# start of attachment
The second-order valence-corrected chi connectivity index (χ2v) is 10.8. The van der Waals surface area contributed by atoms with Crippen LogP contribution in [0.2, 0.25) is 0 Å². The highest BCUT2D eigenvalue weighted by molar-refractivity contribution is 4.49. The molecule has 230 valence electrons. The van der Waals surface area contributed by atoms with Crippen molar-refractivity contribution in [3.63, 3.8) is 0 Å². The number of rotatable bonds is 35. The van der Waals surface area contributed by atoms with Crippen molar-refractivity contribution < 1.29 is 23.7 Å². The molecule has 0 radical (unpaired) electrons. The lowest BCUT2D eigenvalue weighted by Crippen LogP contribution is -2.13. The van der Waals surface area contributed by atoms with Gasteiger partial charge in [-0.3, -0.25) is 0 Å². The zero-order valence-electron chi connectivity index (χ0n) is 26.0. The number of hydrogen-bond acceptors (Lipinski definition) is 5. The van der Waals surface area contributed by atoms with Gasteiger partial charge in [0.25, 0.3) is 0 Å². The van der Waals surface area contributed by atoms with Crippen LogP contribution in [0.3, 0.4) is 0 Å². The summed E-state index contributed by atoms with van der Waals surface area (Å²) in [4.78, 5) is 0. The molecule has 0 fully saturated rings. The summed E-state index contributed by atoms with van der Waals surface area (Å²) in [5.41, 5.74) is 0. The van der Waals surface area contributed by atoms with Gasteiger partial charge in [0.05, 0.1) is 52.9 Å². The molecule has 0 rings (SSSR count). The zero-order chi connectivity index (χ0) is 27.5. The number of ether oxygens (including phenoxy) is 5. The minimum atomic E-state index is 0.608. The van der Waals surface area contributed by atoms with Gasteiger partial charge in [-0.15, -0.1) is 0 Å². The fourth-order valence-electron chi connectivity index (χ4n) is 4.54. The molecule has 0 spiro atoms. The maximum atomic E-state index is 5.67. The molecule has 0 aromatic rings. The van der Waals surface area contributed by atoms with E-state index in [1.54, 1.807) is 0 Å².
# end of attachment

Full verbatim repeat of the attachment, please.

The second-order valence-corrected chi connectivity index (χ2v) is 10.8. The van der Waals surface area contributed by atoms with Crippen LogP contribution in [0.2, 0.25) is 0 Å². The highest BCUT2D eigenvalue weighted by molar-refractivity contribution is 4.49. The molecule has 230 valence electrons. The van der Waals surface area contributed by atoms with Crippen molar-refractivity contribution in [3.63, 3.8) is 0 Å². The number of rotatable bonds is 35. The van der Waals surface area contributed by atoms with Crippen molar-refractivity contribution < 1.29 is 23.7 Å². The molecule has 0 radical (unpaired) electrons. The lowest BCUT2D eigenvalue weighted by Crippen LogP contribution is -2.13. The van der Waals surface area contributed by atoms with Gasteiger partial charge in [-0.3, -0.25) is 0 Å². The zero-order valence-electron chi connectivity index (χ0n) is 26.0. The number of hydrogen-bond acceptors (Lipinski definition) is 5. The van der Waals surface area contributed by atoms with Gasteiger partial charge in [0.25, 0.3) is 0 Å². The van der Waals surface area contributed by atoms with Crippen LogP contribution in [0.3, 0.4) is 0 Å². The summed E-state index contributed by atoms with van der Waals surface area (Å²) in [4.78, 5) is 0. The molecule has 0 fully saturated rings. The summed E-state index contributed by atoms with van der Waals surface area (Å²) in [5.41, 5.74) is 0. The van der Waals surface area contributed by atoms with Gasteiger partial charge in [0.05, 0.1) is 52.9 Å². The molecule has 0 rings (SSSR count). The zero-order chi connectivity index (χ0) is 27.5. The number of ether oxygens (including phenoxy) is 5. The minimum atomic E-state index is 0.608. The van der Waals surface area contributed by atoms with Gasteiger partial charge in [-0.15, -0.1) is 0 Å². The fourth-order valence-electron chi connectivity index (χ4n) is 4.54. The molecule has 0 spiro atoms. The maximum atomic E-state index is 5.67. The molecule has 0 aromatic rings. The van der Waals surface area contributed by atoms with E-state index in [1.54, 1.807) is 0 Å².